How Zinc supports immune health
Published March 11, 2014
Zinc is an essential mineral needed for structural and regulatory functions in the body and many aspects of cellular metabolism are zinc‐dependent. It plays a central role in the immune system and its deficiency can increase a person’s susceptibility to illness.1 Zinc is believed to influence our immune system in a number of ways:
- It’s crucial for the normal development and function of some white blood cells that are essential for good health and help keep our immune systems healthy. These cells are called neutrophils and natural killer cells.2 Lymphocytes also play an important role in maintaining our immune systems and defending us against illness.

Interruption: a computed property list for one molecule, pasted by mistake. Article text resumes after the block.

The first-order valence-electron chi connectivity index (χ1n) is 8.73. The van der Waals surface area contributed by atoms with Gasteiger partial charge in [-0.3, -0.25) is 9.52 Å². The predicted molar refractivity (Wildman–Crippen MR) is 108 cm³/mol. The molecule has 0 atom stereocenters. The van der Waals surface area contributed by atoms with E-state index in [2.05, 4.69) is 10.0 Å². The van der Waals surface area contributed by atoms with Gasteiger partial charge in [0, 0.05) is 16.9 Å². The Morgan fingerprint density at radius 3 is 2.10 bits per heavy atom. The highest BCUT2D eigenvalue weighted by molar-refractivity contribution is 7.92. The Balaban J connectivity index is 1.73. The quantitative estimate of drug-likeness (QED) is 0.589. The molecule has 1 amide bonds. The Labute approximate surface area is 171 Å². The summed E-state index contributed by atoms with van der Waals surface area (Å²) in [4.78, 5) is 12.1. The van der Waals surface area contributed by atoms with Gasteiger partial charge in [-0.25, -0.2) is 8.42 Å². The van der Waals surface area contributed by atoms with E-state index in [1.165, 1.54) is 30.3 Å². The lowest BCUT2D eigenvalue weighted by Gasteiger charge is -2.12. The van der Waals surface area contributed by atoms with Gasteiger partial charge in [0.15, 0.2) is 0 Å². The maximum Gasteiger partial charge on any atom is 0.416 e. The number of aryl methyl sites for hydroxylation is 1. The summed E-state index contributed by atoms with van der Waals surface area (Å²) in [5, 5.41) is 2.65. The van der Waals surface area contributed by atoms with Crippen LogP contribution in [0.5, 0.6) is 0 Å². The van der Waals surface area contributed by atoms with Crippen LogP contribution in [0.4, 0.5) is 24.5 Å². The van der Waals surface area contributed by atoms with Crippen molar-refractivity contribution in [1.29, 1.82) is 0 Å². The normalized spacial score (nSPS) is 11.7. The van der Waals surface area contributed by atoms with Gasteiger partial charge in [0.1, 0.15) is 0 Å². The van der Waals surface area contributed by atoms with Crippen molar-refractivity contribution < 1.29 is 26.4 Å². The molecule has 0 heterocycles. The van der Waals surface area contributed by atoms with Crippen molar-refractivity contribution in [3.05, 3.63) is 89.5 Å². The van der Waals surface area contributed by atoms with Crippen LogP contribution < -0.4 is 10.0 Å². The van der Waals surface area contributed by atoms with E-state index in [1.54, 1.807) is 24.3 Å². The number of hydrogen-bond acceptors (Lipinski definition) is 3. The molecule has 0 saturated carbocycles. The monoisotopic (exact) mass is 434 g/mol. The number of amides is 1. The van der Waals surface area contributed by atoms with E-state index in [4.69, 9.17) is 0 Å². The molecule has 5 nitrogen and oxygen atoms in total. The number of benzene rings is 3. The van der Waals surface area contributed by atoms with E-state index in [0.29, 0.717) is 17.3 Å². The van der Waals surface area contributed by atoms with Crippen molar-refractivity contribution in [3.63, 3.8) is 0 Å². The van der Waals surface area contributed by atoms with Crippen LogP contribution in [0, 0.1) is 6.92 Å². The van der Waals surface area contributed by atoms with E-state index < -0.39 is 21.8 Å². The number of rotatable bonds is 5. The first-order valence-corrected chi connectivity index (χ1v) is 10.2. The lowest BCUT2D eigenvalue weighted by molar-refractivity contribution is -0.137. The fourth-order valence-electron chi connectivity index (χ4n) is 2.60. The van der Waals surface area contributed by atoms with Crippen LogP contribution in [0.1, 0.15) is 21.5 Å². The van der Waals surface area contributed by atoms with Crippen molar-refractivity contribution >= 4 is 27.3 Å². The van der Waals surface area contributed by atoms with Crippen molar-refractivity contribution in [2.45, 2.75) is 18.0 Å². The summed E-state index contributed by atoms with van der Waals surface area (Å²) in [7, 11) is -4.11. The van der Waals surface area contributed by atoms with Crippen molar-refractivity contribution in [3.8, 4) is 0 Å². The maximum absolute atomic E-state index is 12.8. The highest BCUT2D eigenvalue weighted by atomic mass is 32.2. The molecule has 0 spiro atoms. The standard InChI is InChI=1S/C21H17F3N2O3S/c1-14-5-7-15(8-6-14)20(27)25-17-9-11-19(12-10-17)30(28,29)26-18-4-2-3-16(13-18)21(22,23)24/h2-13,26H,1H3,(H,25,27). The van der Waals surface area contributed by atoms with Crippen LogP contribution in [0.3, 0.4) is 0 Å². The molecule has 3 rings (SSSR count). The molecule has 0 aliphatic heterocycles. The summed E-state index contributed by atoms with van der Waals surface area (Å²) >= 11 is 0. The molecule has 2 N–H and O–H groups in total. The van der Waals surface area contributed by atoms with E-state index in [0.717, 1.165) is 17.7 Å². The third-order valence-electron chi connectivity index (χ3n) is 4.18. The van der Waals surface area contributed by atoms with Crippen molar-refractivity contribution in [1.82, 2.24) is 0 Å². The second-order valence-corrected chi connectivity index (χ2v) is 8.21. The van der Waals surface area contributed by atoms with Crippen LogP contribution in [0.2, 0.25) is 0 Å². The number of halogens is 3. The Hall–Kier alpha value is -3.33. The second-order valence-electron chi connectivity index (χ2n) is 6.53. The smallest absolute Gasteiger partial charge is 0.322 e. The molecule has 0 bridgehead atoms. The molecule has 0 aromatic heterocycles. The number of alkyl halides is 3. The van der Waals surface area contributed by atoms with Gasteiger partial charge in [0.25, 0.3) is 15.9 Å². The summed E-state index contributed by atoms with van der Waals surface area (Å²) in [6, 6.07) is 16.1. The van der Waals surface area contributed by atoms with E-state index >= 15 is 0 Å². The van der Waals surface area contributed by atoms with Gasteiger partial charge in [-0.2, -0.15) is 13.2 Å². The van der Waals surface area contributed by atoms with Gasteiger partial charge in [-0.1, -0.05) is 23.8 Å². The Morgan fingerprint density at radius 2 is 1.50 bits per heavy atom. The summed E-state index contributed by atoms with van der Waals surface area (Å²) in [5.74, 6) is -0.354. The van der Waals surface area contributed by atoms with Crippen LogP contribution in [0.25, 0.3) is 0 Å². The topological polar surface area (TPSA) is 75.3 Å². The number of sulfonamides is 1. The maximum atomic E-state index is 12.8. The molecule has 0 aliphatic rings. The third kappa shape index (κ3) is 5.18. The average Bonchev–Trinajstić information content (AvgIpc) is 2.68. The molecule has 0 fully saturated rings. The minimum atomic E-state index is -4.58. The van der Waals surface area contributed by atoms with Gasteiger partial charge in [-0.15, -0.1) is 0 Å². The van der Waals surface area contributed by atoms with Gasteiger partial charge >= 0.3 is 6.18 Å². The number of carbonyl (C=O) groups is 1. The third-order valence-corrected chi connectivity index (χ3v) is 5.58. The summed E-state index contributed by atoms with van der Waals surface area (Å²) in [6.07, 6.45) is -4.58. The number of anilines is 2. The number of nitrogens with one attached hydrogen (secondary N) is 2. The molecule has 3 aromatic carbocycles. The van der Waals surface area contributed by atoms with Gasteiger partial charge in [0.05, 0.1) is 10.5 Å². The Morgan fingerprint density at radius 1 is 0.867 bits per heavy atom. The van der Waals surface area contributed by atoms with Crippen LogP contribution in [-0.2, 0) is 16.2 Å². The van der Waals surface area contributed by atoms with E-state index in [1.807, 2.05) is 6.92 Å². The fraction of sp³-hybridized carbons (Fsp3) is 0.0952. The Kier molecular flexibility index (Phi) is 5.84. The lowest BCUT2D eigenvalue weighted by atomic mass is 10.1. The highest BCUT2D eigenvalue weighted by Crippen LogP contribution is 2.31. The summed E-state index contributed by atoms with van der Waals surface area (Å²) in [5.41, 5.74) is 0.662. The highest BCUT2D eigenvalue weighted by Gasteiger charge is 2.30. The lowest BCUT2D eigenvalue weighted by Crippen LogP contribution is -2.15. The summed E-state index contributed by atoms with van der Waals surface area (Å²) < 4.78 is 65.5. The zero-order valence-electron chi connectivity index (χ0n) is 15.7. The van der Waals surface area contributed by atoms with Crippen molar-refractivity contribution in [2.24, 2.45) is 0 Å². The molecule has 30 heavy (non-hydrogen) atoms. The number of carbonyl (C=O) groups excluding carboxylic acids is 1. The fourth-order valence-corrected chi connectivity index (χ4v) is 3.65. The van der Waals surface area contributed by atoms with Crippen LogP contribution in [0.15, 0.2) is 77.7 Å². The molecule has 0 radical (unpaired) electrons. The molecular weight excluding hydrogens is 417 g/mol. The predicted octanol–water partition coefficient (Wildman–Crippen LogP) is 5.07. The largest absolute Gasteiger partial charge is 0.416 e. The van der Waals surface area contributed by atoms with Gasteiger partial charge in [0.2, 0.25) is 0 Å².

- Zinc assists with connective tissue formation and its deficiency can result in damage to cells of the skin, and the lining of the gastrointestinal tract and lungs. The tissues are important to immunity because they act as a barrier to bacteria.2
- It functions as an antioxidant and may help to reduce free radical cell damage.
How can I ensure I get enough zinc every day?
The recommended daily intake of zinc is 8mg for women and 14mg for men 19‐70 years of age. You can obtain adequate zinc by eating a variety of zinc‐rich foods including oysters, beef, crab, turkey, beans, cashews and chickpeas.1 You might want to consider Nature’s Own™ Zinc Chelate 220mg.
- Linus Pauling Institute, Zinc, http://lpi.oregonstate.edu/, Accessed October 2013
- Shankar A and Prasad A. Zinc and immune function: the biological basis of altered resistance to infection. The American Journal of Clinical Nutrition 68: 447S‐463S
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